STANDT tRDS was issued in August 1987 (see document request sheet on page 13 of
(con’t) this bulletin to receive a copy). Guidance or the Nonferrous Metals,
Ccpper, and Aluminum Forming industry categories, to be covered in
one manual, is expected out later this year (see document request
sheet on page 13 of this bulletin to receive this publication when
it is available).
CPITD3ORICAL Pretreatment Standards for the Organic Chemicals, Plastics, and
STANDARDS Synthetic Fthers industry were published in the Federal Register on
UPDATE ‘Tovernber 5, 1987 (52 FR 42522). These standards cover the following
subcategories: rayon fibers, other fibers, thern plastic resins,
thermosetting resins, coimi dity organic chemicals, bulk organic
chenti cals, and specialty organic chemicals.
Certain key dates should be noted, as follows:
o Baseline nitoring Reports are due on June 20, 1988.
o Conpliance must be achieved by November 5, 1990.
• 90-day cou liance reports are due on February 5, 1991.
EPA is also assessing the need for additional dategorical standards
for the following industries:
o hazardous waste treaters
o solvent reclaimers
o barrel reclaimers
o waste oil reclaimers
o equipment manufacturers and rebuilders
° paint manufacturers
0 transportation
0 industrial laundries
° hospitals
o textiles
O tizr ber
0 pharmaceutiCals
By the end of 1987, decision documents, which include a rationale for
whether the Agency will continue further work to establish categorical
standards, will be published for hazardous waste treaters, solvent
reclaimers and pharmaceuticals. Data for the remaining industries
will be available in summary form at the same time.
Categorical standards for the Pesticides Industry are scheduled to
be issued in 1992.

For some industries, EPA issued standards that simply refer to the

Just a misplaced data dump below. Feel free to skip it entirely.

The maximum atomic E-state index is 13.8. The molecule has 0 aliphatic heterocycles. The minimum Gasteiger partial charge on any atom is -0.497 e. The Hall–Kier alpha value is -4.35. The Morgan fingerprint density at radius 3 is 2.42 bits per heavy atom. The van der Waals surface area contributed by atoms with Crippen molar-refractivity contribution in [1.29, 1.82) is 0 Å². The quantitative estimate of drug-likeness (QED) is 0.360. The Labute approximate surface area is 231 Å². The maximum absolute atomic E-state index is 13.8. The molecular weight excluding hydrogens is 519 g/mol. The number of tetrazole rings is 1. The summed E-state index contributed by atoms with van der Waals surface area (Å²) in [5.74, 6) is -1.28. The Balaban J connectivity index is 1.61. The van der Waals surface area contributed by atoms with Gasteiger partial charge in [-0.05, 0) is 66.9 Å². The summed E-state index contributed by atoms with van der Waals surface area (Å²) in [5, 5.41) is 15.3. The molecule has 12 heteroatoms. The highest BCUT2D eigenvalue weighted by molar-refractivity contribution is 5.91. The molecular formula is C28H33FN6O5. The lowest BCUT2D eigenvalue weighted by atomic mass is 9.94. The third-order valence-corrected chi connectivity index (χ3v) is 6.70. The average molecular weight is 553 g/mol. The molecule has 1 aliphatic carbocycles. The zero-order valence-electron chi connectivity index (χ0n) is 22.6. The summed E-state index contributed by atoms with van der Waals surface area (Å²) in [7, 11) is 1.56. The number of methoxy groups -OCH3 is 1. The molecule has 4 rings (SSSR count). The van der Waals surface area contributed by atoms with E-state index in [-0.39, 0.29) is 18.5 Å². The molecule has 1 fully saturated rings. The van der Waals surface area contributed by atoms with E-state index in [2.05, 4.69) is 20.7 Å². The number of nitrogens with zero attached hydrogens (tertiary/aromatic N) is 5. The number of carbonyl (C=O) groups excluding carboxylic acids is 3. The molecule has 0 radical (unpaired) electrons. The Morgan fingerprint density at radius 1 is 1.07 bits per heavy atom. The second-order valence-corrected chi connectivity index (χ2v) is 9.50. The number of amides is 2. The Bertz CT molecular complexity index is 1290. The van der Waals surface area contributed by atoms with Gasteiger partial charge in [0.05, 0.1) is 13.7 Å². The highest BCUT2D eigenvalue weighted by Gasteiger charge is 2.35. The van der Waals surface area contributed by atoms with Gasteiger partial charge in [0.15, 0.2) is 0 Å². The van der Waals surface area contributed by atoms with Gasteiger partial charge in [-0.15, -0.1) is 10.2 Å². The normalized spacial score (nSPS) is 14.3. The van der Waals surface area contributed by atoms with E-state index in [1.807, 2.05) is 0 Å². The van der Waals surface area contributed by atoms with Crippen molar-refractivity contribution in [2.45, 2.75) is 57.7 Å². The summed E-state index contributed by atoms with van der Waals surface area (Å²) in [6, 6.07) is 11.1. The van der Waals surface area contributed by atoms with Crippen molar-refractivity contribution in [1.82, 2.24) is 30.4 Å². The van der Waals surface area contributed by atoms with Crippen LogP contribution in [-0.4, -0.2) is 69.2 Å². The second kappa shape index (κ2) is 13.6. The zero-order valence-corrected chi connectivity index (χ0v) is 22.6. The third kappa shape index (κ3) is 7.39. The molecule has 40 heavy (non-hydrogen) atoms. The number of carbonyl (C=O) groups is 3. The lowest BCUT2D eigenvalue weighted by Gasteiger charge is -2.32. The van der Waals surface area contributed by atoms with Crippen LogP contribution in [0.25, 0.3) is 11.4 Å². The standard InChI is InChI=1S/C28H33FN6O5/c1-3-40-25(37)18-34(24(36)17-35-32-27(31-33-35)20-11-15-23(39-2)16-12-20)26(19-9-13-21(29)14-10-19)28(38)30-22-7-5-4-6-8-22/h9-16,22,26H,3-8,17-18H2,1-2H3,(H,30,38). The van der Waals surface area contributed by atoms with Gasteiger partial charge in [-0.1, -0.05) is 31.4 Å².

General Pretreatment Regulations. There has been confusion and
inconsistencies in identifying whether such industrial users (lUs)
are categorical. In the Textile category, for example, PSES requires
that lUs “rtust cc ply with 40 CFR Part 403”. Such lUs, which have
no categorical limits beyond the General Pretreatment Regulations,
are not considered categorical lUs.
H iever, for Pharmaceutical Manufacturing, PSES applies to facilities
“where cyanide is used or generated”, but requires a certificati.on
if cyanide is not used or generated. Pharmaceutical facilities (and
in a similar manner Pulp, Paper, and Paperboard facilities) are
considered categorical even if the requirement is simply a certif-
ication. Such certifications ra st be su1 itted as part of semi-annual
Noncategorical lUs are still subject to the General Pretreatment
Regulations, local limits, and may still be considered significant
lU’s which warrant ircriitoring and reporting.
The Pretreatment Implementation Review Task Force (PIRr), while recog-
nizing that, at a minJ nim, research and development (R&D) facilities
are covered by national prohibitive standards, local prohibitive
standards, and local limits, reca mended EPA issue guidance as to
whether these facilities are regulated by categorical pretreatment
standards. To respond to the PIR recni rendation and to correct pre—
vicxisly conflicting interpretations provided to EPA Regions, the Office
of Water and the Office of General Counsel recently completed a thorough
review of the applicability of categorical pretreatment standards to
stand alone R&D facilities.
Based on the records supporting the categorical pretreatiTerit
standards, EPA has determined that stand alone R&D facilities are
not subject to the categorical standards currently pranulgated.
For a plant to be considered a stand alone R&D facility, there
should be no ccmTercial sale of products made at the facility. This
position is stated in a letter from Ms. Rebecca W. Uanmsr, Deputy
Assistant A fliinjstrator for Water, June 26, 1987.
EPA reserves the right to issue specific categorical standards
which are applicable to stand alone R&D facilities -- hc iever, such
activity is not currently underway. The lack of currently appli-
cable categorical standards does not mean that pollution controls
are not necessary. Noncategorical indirect dischargers are still
required to caply with the General Pretreatment Standards (General
and Specific Prohibitions) and with limits that may be established
by local or State authorities. When local or State authorities
address needed pollution controls for noncategorical industrial
users, EPA does consider the categorical standards and the accom-
panying development documents as excellent guidance on the performance
of pollution control technologies. HcMever, other site-specific
factors may be considered in setting limits (potential for inter-